Information flickering on several media platforms that the Western Europe ‘donor’ driven Democratic Governance Facility (DGF), and a host of NGOs and Civil Society Organisations (CSOs) they create, fund and lend support to, are entrapped in a major corruption scandal, should actually be stale news. After all, the same DGF facilitates IPOD, yet, FDC that sings transparency, receives facilitation from them and boycotts IPOD activities without fearing any sanctions.
oday Uganda commemorates Heroes Day being held in Kasanje town council, Wakiso district, which is historically synonymous with the National Resistance Army (NRA) liberation struggle that saw the NRA/M take over power in 1986. It is the place, as base camp where the then government soldiers, the UNLA and Uganda People’s Congress (UPC) functionaries led by Gombolola chiefs Edward Kabira and Night Kulabako used to torment people as they relished power.
Professor Apolo Robin Nsibambi 78, the time keeper has kept his time, and in keeping with many African traditions, almost all obituaries so far, have only spoken well about his life. But Nsibambi who died last Friday, peacefully at his home, like all human beings had the other side, and at the risk of enlisting wraths, I modestly venture into shedding some light on parts of what few will dare publicly say today.
During this season that some see as a rise of national ‘discontent’ Ugandans are once more entering another crescendo of benign political episode, with the launch mid this week of another political party called Alliance for National Transformation (ANT) led by retired Major General, Greg Mugisha Muntu. The much acclaimed ANT, is a rather colourful acrimony, if you consider that in Uganda there are edible little insects called white and black ants.
The outright victory by the governing African National Congress (ANC) in the just concluded elections in South Africa has debunked the youth political bubble especially when expressed through rancor, greed, indiscipline and self-aggrandizement. As a fraternal and sister liberation political organization to the National Resistance Movement (NRM) in Uganda, we extend salutations and congratulations to the ANC for proving the naysayers wrong again and again over the years.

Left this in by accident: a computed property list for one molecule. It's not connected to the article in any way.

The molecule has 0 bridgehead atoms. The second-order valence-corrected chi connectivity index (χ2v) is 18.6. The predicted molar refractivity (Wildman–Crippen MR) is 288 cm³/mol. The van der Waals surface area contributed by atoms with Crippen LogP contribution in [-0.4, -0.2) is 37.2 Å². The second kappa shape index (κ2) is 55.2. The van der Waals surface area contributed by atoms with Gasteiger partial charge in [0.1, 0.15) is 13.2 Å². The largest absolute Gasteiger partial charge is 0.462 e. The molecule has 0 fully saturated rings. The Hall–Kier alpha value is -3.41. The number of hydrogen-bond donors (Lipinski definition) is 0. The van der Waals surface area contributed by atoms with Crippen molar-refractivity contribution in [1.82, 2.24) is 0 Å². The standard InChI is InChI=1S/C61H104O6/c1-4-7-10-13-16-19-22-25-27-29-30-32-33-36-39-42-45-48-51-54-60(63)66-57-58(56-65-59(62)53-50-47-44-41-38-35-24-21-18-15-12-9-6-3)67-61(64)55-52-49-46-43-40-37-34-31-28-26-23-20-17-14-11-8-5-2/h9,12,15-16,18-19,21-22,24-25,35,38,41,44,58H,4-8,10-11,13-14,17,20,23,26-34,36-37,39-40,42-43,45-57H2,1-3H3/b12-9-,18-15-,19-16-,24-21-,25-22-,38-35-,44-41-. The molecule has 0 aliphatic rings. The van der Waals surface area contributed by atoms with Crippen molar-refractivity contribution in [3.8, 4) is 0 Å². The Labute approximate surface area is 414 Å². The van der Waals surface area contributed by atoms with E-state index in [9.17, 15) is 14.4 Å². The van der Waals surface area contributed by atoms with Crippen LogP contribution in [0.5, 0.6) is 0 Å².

Ofwono Opondo May, 7, 19 Besigye games…1
Unmasking Kizza Besigye and his political games
The revival of Uganda Airline, under Uganda National Airline, has enlisted mixed reactions of optimistic euphoria from majority of Ugandans, and negativism by a few especially opposition leaning. President Yoweri Museveni, who was all smiles when he received the first two Bombardier planes, expressed optimism that rival of a regional carrier is still possible. While the optimists think it will succeed, pessimists are spreading a narrative of a vanity project for President Museveni’s ego trip.
Since last week’s Supreme Court ruling that upheld an earlier decision that the 2017 Constitutional amendment which among other things lifted the presidential age limit for candidates seeking office of president, there has been condemnation of judges who made the majority decision. The amendment also removed the age limit requirement for candidates seeking district chairperson seat.
Events in Algeria and Sudan where long serving presidents have been toppled in quick succession many people have sent many tongues wagging with excitement within the opposition, and suppressed trepidation among some NRM supporters worried that the trend could soon sweep through Uganda. It is important to analyse what appears to be the common threads in Algeria and Sudan, namely ideology, social and economic deprivation, lack of democracy, longevity and age of the presidents, to understand if Uganda is similarly fertile for a popular mass insurrection.
Following last week’s events involving the kidnap and eventual rescue of an American female tourist, Kimberly Sue Endicott and her tour guide Jean Paul Mirenge, in the Queen Elizabeth National park’s Ishasha sector in Kanungu district, frenzy, anxiety and cynicism descended into the local Ugandan media. The frenzy and anxieties were understandable because of the potential ramifications on Uganda’s economic progress, stability and image as a good destination for investments, trade and tourism.